2007 - The Year of the Bicycle?
As we say bye-bye to the stale ol’ 2006 and welcome in the shiny, new-car smelling 2007 I wonder if this will be the year of the bicycle. For so many years I have patiently waited for it, but have never seen it.
I feel that 2006 was pretty good for the bike industry. The mainstream press has given more time to bicycles and the bike related products but as gas prices stabilize and winter sets in I wonder if people are going to ride to work less and think about bikes less.
My curiosity has been trying to figure out what the next big thing for the bike industry is. In the late 70’s it was road bikes (thanks Breaking Away) and in the mid 90’s mountain bikes were everywhere. Remember the days when you could make any mountain bike part out of 3D violet anodized aluminum and it would sell like crazy? What is the next trend that will bring that to the bike industry?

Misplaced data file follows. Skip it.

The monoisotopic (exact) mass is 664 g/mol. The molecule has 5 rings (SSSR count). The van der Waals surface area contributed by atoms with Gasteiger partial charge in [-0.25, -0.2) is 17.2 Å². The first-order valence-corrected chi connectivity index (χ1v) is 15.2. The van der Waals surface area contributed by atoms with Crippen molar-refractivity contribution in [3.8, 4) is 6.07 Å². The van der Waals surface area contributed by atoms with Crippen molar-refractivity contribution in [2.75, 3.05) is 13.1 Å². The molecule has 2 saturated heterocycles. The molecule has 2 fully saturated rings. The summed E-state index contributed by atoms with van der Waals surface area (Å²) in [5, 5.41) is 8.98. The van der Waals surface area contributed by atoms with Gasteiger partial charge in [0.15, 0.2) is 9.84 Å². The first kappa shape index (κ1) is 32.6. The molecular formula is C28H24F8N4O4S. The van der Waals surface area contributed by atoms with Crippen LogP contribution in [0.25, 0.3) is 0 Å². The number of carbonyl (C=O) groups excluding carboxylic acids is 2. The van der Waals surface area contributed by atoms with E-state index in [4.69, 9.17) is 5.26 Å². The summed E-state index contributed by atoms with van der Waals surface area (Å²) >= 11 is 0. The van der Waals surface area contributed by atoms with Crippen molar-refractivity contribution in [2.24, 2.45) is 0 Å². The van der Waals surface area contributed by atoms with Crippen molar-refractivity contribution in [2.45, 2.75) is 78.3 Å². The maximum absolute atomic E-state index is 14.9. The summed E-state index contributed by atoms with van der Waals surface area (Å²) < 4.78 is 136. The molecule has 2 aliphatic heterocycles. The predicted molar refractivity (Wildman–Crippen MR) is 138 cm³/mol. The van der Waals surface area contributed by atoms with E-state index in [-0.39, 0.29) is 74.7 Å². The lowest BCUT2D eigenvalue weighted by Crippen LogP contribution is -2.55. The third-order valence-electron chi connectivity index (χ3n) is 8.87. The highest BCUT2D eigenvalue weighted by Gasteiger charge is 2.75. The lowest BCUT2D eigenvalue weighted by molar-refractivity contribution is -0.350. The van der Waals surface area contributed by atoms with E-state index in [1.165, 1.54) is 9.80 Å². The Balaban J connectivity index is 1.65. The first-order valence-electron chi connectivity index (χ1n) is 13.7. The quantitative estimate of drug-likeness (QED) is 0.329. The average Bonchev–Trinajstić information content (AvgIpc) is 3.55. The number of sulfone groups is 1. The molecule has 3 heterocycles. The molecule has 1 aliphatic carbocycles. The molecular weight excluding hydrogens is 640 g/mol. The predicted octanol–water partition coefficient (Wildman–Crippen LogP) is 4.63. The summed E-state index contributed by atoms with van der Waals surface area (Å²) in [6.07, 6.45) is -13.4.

I have had the lucky fortune of having worked in both the ski and bike industries and it seems that we are both looking for the same thing. The bike industry has not had a big industry trend since the mountain bike (Razor scooters don’t count) and the ski industry has not seen a large-scale surge since the advent of the snowboard. They have tried to make a push with snow-blades, tele-boards and my favorite non-sport-sport, Nordic Walking. Even with a bit of mainstream press in the NY Times, Nordic Walking is failing miserably in the US. Americans just don’t feel that they should have to buy $50.00 poles to go for a walk.
Fixed geared bikes are gaining in popularity but yearly sales estimates are only about 8,000 units in the US.
Cyclocross? Possibly. If you are serious you have to buy two bikes.
Big-hit bikes? Not likely.
Singlespeed-29er-full suspension with 3.4” tires and disk brakes on the front only? Doubt it!
So, as an industry, what are we doing to bring the next big thing to the market? Is 2007 going to be the year of the bicycle?
Posted by Karl Wiedemann at 7:59 AM